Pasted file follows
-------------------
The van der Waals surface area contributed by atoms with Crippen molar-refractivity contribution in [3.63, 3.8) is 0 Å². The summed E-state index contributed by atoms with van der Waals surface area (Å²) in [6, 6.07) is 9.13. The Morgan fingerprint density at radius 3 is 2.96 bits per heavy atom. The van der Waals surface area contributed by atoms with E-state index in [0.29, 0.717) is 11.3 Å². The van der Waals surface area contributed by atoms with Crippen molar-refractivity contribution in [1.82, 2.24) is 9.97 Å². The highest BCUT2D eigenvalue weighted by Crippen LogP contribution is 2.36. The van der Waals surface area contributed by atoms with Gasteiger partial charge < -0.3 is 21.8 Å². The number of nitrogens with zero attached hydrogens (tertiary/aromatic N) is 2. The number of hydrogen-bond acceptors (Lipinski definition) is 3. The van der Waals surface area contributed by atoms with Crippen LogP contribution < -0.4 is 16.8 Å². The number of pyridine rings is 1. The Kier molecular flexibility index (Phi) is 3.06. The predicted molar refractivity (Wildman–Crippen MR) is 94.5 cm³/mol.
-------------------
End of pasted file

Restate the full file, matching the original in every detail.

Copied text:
The van der Waals surface area contributed by atoms with Crippen molar-refractivity contribution in [3.63, 3.8) is 0 Å². The summed E-state index contributed by atoms with van der Waals surface area (Å²) in [6, 6.07) is 9.13. The Morgan fingerprint density at radius 3 is 2.96 bits per heavy atom. The van der Waals surface area contributed by atoms with E-state index in [0.29, 0.717) is 11.3 Å². The van der Waals surface area contributed by atoms with Crippen molar-refractivity contribution in [1.82, 2.24) is 9.97 Å². The highest BCUT2D eigenvalue weighted by Crippen LogP contribution is 2.36. The van der Waals surface area contributed by atoms with Gasteiger partial charge < -0.3 is 21.8 Å². The number of nitrogens with zero attached hydrogens (tertiary/aromatic N) is 2. The number of hydrogen-bond acceptors (Lipinski definition) is 3. The van der Waals surface area contributed by atoms with Crippen LogP contribution < -0.4 is 16.8 Å². The number of pyridine rings is 1. The Kier molecular flexibility index (Phi) is 3.06. The predicted molar refractivity (Wildman–Crippen MR) is 94.5 cm³/mol.